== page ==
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You Gotta Pay the Price
Cameron Morfit
June 17, 2002
In the run-up to this week's U.S. Open at Bethpage Black, there was much talk about the people. Robert Moses, mastermind of the New York State parks system, called Bethpage "the People's Country Club." That appellation and the fact that for the first time in its 101-year history the Open is being played on a public course prompted dimpleheads to dub this the People's Open. As we are reminded almost hourly now, anyone can play Bethpage. It's laughable, however, to think that the 102nd Open signals a new era of inclusiveness in golf. On the contrary, the Open illustrates that even if the game doesn't require a prohibitive amount of money (greens fees are only $31 at Bethpage on weekdays, $39 on weekends), it probably requires a prohibitive amount of something else—in this case, time and the right spinal curvature to sleep in your Honda. The hubbub surrounding this Open only strengthens the notion that by any measure, golf is costly to the point of being exclusive, even at public courses. And it suggests that we golfers secretly, perversely, like it that way, even at a supposed shrine to democracy like Bethpage. I'm not talking about excluding certain groups. Rather, the harder it is to get on a course, the happier I am to play it. That not just anybody can get on any course at any time is a good thing, as long as exclusive doesn't mean unfair.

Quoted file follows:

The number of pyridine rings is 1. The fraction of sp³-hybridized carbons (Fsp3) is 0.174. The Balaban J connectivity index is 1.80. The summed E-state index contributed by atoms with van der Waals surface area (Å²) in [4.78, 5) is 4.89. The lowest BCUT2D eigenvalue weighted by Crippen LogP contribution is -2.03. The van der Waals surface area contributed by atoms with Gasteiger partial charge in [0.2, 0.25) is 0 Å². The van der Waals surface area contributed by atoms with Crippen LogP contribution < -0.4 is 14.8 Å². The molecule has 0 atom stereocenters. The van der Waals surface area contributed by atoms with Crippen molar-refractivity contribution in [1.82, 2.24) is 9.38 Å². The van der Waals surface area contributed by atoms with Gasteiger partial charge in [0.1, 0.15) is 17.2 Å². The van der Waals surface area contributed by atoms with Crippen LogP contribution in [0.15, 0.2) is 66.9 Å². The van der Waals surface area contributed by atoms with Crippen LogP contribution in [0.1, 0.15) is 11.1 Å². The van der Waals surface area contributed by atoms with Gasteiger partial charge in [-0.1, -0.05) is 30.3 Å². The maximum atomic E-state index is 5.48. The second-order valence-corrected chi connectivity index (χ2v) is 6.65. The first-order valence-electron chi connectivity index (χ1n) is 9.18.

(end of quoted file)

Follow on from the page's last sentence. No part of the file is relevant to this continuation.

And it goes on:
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June 17, 2002